The small light Ennstaler Bergscheck was long believed to have originated from the Bavarian Weißkopfscheck ("White-headed Pied Cattle") but recent archaeological discoveries indicate descent from the local cattle of the La Tène period (5th–1st centuries BC). Once they were almost totally foxy red before the white spots in their fur increased, until 75%–80% of the fur was white with only the loin and the side remaining clouded or with fringed spots. The inner ears are coloured. Horns, hooves and mucosas are mostly pigment free.
The breed was once popular as a draft and beef animal but in the 18th century was replaced by Murboden Cattle, Pinzgau Cattle, or Carinthian Blondvieh. The animals are fully developed after two years in the Alps, so they count as the earliest maturing alpine cattle breed. Although they do not become fat their beef is well marbled.
It was thought that the last two cows had been slaughtered in 1986, but some surviving animals were found. Their conservation is organised by the Union for the Conservation of Endangered Domestic Animal Breeds (VEGH) and the Austrian National Union for Gene Reserves. In the year 2004 there were in Austria 65 animals in 6 farms again.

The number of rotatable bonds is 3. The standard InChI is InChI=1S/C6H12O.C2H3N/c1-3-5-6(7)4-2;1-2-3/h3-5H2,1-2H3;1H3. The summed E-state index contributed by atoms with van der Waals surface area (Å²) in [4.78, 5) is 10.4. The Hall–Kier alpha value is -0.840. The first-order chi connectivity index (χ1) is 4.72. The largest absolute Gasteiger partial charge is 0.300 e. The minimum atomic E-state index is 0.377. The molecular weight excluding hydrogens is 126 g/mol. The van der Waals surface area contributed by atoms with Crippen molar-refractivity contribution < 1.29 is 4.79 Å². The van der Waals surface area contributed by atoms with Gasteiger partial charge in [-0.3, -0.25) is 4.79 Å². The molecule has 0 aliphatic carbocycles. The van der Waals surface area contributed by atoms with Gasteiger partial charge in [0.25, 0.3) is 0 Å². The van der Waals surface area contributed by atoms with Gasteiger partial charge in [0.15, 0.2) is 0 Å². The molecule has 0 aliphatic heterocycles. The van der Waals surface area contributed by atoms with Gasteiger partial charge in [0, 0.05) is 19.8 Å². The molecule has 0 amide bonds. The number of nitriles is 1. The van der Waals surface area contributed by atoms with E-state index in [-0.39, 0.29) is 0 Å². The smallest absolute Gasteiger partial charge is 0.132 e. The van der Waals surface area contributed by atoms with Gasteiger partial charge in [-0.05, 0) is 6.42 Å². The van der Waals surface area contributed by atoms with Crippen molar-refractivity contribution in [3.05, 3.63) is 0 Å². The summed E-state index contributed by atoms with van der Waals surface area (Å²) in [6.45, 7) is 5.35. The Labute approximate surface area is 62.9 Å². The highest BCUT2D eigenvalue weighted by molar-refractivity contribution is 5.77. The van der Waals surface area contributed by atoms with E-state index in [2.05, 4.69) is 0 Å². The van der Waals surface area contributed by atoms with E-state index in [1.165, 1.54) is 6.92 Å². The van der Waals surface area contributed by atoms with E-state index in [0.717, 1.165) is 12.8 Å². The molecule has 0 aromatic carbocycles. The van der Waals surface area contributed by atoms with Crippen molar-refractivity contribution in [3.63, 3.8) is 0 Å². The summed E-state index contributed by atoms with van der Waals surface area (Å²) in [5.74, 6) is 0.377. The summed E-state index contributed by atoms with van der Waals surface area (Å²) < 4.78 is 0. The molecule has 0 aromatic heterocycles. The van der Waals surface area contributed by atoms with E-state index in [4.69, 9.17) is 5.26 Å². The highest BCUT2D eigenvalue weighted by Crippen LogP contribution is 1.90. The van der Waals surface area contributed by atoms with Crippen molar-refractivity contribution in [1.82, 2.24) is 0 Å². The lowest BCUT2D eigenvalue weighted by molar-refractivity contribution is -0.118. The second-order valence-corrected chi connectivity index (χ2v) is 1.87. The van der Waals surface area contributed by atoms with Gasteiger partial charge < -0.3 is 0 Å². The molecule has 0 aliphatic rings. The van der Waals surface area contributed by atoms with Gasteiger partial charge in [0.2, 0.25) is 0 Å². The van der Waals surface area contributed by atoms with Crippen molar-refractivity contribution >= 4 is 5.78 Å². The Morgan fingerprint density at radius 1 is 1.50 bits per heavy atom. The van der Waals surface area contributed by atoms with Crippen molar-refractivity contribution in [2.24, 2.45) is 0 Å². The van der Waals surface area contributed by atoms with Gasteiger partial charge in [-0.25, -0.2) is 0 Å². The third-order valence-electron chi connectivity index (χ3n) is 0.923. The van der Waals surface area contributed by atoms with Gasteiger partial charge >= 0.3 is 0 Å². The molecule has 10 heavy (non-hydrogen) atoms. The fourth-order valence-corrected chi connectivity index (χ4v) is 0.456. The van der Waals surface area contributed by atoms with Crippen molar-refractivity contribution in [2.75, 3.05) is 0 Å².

- Bundesministerium für Nachhaltigkeit und Tourismus: Ennstaler Bergscheck
- Seltene Nutztierrassen 2009
- Bundesministerium für Nachhaltigkeit und Tourismus: Ennstaler Bergscheck (in German)
- Seltene Nutztierrassen: Handbuch der Vielfalt, p 51. Vienna 2009 (pdf) (in German)
- ARCHE Austria: Ennstaler Bergschecke (in German)
- ARCHEpedia: Ennstaler Bergschecke (in German)
- Steiermark.ORF.at Oststeirer will Ennstaler Bergschecken retten: radio item 3 June 2016 (in German)
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